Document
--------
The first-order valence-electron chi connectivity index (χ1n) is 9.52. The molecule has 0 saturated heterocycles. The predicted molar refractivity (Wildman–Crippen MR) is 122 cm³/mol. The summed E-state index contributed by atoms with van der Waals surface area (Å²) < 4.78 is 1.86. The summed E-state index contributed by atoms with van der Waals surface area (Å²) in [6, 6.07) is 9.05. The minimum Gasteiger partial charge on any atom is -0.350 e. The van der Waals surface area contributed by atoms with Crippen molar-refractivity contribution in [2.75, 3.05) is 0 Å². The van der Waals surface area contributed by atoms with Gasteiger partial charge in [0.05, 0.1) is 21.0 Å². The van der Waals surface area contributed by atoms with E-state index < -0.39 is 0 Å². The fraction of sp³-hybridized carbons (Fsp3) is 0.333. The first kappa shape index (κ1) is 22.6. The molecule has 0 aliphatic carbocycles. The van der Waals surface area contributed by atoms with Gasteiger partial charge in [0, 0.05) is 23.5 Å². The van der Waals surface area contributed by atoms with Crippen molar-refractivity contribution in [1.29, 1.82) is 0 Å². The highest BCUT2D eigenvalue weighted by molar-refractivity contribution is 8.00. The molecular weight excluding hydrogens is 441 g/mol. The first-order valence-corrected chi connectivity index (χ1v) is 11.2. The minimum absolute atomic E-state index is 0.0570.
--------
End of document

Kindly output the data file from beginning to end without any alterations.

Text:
The first-order valence-electron chi connectivity index (χ1n) is 9.52. The molecule has 0 saturated heterocycles. The predicted molar refractivity (Wildman–Crippen MR) is 122 cm³/mol. The summed E-state index contributed by atoms with van der Waals surface area (Å²) < 4.78 is 1.86. The summed E-state index contributed by atoms with van der Waals surface area (Å²) in [6, 6.07) is 9.05. The minimum Gasteiger partial charge on any atom is -0.350 e. The van der Waals surface area contributed by atoms with Crippen molar-refractivity contribution in [2.75, 3.05) is 0 Å². The van der Waals surface area contributed by atoms with Gasteiger partial charge in [0.05, 0.1) is 21.0 Å². The van der Waals surface area contributed by atoms with E-state index < -0.39 is 0 Å². The fraction of sp³-hybridized carbons (Fsp3) is 0.333. The first kappa shape index (κ1) is 22.6. The molecule has 0 aliphatic carbocycles. The van der Waals surface area contributed by atoms with Gasteiger partial charge in [0, 0.05) is 23.5 Å². The van der Waals surface area contributed by atoms with Crippen molar-refractivity contribution in [1.29, 1.82) is 0 Å². The highest BCUT2D eigenvalue weighted by molar-refractivity contribution is 8.00. The molecular weight excluding hydrogens is 441 g/mol. The first-order valence-corrected chi connectivity index (χ1v) is 11.2. The minimum absolute atomic E-state index is 0.0570.